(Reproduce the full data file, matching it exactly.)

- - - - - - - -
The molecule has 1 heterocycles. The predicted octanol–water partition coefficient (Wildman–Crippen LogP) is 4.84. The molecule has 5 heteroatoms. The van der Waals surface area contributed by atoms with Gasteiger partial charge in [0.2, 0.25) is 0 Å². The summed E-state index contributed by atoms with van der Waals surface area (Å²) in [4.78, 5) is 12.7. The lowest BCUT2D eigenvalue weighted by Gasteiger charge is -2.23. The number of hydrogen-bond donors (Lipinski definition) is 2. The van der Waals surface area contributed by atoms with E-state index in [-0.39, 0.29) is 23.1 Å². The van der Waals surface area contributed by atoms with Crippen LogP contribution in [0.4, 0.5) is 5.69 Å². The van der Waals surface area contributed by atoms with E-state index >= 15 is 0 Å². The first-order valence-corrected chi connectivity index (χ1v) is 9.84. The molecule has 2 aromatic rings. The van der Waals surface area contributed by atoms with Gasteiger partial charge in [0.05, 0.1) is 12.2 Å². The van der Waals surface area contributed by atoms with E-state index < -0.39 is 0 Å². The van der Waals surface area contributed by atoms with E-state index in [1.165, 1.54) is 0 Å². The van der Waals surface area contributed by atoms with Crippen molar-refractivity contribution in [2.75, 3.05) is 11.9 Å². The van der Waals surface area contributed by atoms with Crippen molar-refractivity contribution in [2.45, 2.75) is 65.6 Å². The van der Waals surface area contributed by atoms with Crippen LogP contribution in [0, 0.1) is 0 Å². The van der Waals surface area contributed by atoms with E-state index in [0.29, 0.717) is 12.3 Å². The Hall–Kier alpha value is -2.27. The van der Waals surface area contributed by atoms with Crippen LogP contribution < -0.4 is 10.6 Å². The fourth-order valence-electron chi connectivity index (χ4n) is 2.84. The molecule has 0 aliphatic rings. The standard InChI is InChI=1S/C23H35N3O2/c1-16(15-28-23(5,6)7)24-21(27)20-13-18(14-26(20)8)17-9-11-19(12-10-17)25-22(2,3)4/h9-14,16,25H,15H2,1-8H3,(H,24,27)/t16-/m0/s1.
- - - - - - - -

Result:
The molecule has 1 heterocycles. The predicted octanol–water partition coefficient (Wildman–Crippen LogP) is 4.84. The molecule has 5 heteroatoms. The van der Waals surface area contributed by atoms with Gasteiger partial charge in [0.2, 0.25) is 0 Å². The summed E-state index contributed by atoms with van der Waals surface area (Å²) in [4.78, 5) is 12.7. The lowest BCUT2D eigenvalue weighted by Gasteiger charge is -2.23. The number of hydrogen-bond donors (Lipinski definition) is 2. The van der Waals surface area contributed by atoms with E-state index in [-0.39, 0.29) is 23.1 Å². The van der Waals surface area contributed by atoms with Crippen LogP contribution in [0.4, 0.5) is 5.69 Å². The van der Waals surface area contributed by atoms with E-state index >= 15 is 0 Å². The first-order valence-corrected chi connectivity index (χ1v) is 9.84. The molecule has 2 aromatic rings. The van der Waals surface area contributed by atoms with Gasteiger partial charge in [0.05, 0.1) is 12.2 Å². The van der Waals surface area contributed by atoms with E-state index < -0.39 is 0 Å². The van der Waals surface area contributed by atoms with E-state index in [1.165, 1.54) is 0 Å². The van der Waals surface area contributed by atoms with Crippen molar-refractivity contribution in [2.75, 3.05) is 11.9 Å². The van der Waals surface area contributed by atoms with Crippen molar-refractivity contribution in [2.45, 2.75) is 65.6 Å². The van der Waals surface area contributed by atoms with Crippen LogP contribution in [0, 0.1) is 0 Å². The van der Waals surface area contributed by atoms with E-state index in [0.29, 0.717) is 12.3 Å². The Hall–Kier alpha value is -2.27. The van der Waals surface area contributed by atoms with Crippen LogP contribution < -0.4 is 10.6 Å². The fourth-order valence-electron chi connectivity index (χ4n) is 2.84. The molecule has 0 aliphatic rings. The standard InChI is InChI=1S/C23H35N3O2/c1-16(15-28-23(5,6)7)24-21(27)20-13-18(14-26(20)8)17-9-11-19(12-10-17)25-22(2,3)4/h9-14,16,25H,15H2,1-8H3,(H,24,27)/t16-/m0/s1.